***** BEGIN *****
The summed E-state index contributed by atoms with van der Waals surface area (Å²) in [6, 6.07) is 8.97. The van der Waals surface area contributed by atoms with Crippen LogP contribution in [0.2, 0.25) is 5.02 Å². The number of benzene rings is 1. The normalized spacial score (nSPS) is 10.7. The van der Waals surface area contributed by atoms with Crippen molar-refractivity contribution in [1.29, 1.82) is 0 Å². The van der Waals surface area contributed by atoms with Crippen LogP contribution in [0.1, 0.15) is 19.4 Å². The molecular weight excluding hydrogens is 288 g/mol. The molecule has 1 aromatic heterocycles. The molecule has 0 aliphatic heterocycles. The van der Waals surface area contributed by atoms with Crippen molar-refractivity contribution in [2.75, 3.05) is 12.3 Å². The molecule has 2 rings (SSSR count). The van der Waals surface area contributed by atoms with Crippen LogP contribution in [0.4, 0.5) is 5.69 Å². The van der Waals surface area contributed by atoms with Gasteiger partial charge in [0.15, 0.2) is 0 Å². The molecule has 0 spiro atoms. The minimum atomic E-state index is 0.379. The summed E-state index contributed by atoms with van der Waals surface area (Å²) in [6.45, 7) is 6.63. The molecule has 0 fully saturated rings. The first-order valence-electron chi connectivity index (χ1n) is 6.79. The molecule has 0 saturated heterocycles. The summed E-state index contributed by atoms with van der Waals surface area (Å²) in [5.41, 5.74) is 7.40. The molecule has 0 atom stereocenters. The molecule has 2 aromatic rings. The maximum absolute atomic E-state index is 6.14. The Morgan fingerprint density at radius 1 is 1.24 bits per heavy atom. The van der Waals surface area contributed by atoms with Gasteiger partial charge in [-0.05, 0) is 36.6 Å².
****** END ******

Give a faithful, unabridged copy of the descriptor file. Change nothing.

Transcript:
The summed E-state index contributed by atoms with van der Waals surface area (Å²) in [6, 6.07) is 8.97. The van der Waals surface area contributed by atoms with Crippen LogP contribution in [0.2, 0.25) is 5.02 Å². The number of benzene rings is 1. The normalized spacial score (nSPS) is 10.7. The van der Waals surface area contributed by atoms with Crippen molar-refractivity contribution in [1.29, 1.82) is 0 Å². The van der Waals surface area contributed by atoms with Crippen LogP contribution in [0.1, 0.15) is 19.4 Å². The molecular weight excluding hydrogens is 288 g/mol. The molecule has 1 aromatic heterocycles. The molecule has 0 aliphatic heterocycles. The van der Waals surface area contributed by atoms with Crippen molar-refractivity contribution in [2.75, 3.05) is 12.3 Å². The molecule has 2 rings (SSSR count). The van der Waals surface area contributed by atoms with Crippen LogP contribution in [0.4, 0.5) is 5.69 Å². The van der Waals surface area contributed by atoms with Gasteiger partial charge in [0.15, 0.2) is 0 Å². The molecule has 0 spiro atoms. The minimum atomic E-state index is 0.379. The summed E-state index contributed by atoms with van der Waals surface area (Å²) in [6.45, 7) is 6.63. The molecule has 0 fully saturated rings. The first-order valence-electron chi connectivity index (χ1n) is 6.79. The molecule has 0 saturated heterocycles. The summed E-state index contributed by atoms with van der Waals surface area (Å²) in [5.41, 5.74) is 7.40. The molecule has 0 atom stereocenters. The molecule has 2 aromatic rings. The maximum absolute atomic E-state index is 6.14. The Morgan fingerprint density at radius 1 is 1.24 bits per heavy atom. The van der Waals surface area contributed by atoms with Gasteiger partial charge in [-0.05, 0) is 36.6 Å².